Johnson also makes the very good point that most of the applications drowning the IRS in the wake of the Supreme Court’s Citizen United decision, which opened the floodgates for corporate political contributions and the special c4 exempt status that allowed all of these operations to keep the names of the donors on secret, got a free ride and were approved with no questions asked. A mixed bag from all over the political map had to fill out some forms for additional information, but most of those including what appears to be all of the Tea Party related applicants ended up being approved.
Once again it is worth remembering that “things are not always the way they seem,” especially when we are being manipulated by many to only see what they want us to see.
IRS Scandal Audio Blog
New Orleans Dr. Perri Klaus wrote a piece recently for a Times’ column that should not be ignored essentially making the case that poverty is not simply a social, political, and economic circumstance, but a disease with terrible consequences, lifelong impacts, and potentially multi-generational effects.
At one level he talks about an increasingly prevalent diagnosis in our hardening class structure called “toxic stress” which can damage a young child’s body and brain by “too much exposure to so-called stress hormones, like cortisol and norepinephrine.” This stress attract without prevention or mediation may “reset the neurological and hormonal systems, permanently affecting children’s brains and even, we are learning, their genes.”
Sound serious enough? There’s no 12-step program for this situation. It’s permanent and life altering, as Dr. Klaus and many others point out leading to “define many children’s life trajectories in the harshest terms: poor academic achievement, high dropout rates, and health problems from obesity and diabetes to heart disease, substance abuse and mental illness.”
This diagnosis to me seems to strongly say: pay me now or pay me later.
Klaus, trying to avoid the “Debbie downer” tag, argued that the United Kingdom under Prime Minister Tony Blair looked at their gaping wealth disparity and made a goal of reducing poverty there by half in 10 years, and up until 2010 largely succeeded cutting the absolute poverty rate from 26.1% of children in 1999 to 10.6% in 2010. In America now 25% of children under 5 live below the federal poverty guidelines, and we are moving the opposite direction by not expanding early childhood education and defunding Head Start.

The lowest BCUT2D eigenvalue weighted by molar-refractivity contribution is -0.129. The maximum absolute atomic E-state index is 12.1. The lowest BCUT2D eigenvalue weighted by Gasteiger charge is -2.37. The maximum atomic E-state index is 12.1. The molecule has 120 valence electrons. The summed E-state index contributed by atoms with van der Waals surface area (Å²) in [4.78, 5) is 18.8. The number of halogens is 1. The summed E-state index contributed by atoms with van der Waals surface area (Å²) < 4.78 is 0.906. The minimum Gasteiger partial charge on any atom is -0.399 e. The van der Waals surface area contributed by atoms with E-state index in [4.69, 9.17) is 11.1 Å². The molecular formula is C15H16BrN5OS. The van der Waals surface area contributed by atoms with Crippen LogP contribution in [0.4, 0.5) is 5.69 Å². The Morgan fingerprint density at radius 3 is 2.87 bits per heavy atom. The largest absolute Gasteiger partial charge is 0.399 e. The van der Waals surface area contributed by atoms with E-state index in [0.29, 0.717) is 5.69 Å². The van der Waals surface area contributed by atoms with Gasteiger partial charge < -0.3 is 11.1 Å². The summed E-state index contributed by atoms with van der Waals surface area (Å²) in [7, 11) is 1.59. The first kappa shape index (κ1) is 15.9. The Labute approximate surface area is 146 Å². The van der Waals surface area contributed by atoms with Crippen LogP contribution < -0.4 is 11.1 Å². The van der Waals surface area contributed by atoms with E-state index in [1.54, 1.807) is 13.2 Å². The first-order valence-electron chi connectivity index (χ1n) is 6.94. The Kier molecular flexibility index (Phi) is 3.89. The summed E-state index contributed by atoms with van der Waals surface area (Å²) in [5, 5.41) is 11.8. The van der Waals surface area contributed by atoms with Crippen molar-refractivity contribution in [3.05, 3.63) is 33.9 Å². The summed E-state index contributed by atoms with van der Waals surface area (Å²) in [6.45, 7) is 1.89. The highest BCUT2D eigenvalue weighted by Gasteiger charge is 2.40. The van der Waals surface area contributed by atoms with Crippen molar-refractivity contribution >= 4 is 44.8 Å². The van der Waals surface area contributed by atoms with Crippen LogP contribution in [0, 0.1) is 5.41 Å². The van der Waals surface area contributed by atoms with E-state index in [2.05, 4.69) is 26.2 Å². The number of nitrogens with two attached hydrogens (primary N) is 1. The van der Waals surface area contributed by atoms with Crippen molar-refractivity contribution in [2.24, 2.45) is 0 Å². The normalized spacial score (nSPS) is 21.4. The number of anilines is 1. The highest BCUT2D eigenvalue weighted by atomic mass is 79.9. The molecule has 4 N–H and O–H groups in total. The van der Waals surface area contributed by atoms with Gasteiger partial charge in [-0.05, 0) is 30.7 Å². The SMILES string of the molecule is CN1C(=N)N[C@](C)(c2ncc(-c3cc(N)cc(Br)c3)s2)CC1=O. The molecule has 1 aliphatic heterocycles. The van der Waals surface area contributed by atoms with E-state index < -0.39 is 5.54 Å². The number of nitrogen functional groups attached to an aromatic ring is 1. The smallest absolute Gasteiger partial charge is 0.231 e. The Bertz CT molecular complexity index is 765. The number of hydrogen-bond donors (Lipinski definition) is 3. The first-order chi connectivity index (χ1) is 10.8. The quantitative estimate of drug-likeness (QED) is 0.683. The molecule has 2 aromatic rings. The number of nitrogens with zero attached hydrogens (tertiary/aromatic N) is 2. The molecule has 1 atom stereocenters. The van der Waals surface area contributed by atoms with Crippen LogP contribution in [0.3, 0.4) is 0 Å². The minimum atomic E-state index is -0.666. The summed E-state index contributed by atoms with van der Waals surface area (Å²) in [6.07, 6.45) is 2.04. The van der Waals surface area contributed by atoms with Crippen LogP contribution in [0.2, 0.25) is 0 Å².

You get the message. We can beat this disease, but likely every disease we have to be willing to prevent its onset and then take the cure. Both take money and willpower. One we have and the other we seem to be sadly lacking. Meanwhile the disease and destruction of poverty rages on, killing millions, and leaving despair and destruction wherever the epidemic is allowed to fester and rage.
Poverty as Disease Audio Blog
New Orleans The closer we get to 2014 and the full implementation of the Affordable Care Act or so-called Obamacare, the more our hopes for health security for all Americans are being dashed as we stumble over what appear to be loopholes in the law and its regulations large enough for companies to drag an army of sick, injured, and underpaid workers through. Embarrassingly, Pan American Life Insurance Group, New Orleans-based company with offices on Poydras Avenue, which calls itself the “Wall Street of New Orleans” is right in the thick of this mess in marketing to large employers bare-bones or “skinny” low cost plans that would provide fig leaf coverage for workers for preventive care only with nothing for hospital stays.
How can this be possible?
According to the Wall Street Journal, the problems allowing these kinds of insurance scams can be uncovered in the glaring light of a close reading of the regulations. Where most employers, experts, and government officials have seen the ACA as a mandate for “robust” insurance, the Journal reports that “…the rules make it clear that those mandates only cover plans sponsored by insurers that are sold to small businesses and individuals, federal officials confirm.” Citing a Citigroup Inc report, the Journal says, “That affects only 30 million of the more than 160 million people with private insurance, including 19 million people covered by employers….Larger employers, generally with more than 50 workers, need cover only preventive services, without a lifetime or annual dollar-value limit, in order to avoid the across-the-workforce penalty.”
The hope for workers shackled to these cheap rate employers is that though the company might avoid the $2000 per worker penalty for offering no coverage, if the worker opts out of the company bare-bones plan and goes to the state health exchange to buy fuller coverage they would have to be subsidized $3000 annually by the employer. To take advantage of the subsidized exchange plans a worker would pay about $70 per month for so-so midlevel coverage and if they were making more than $12 per hour their costs could go up to $140 for the full package. That’s still a good deal for full health coverage, but a lower waged worker would still have to be able to afford it, and that could be tough for many.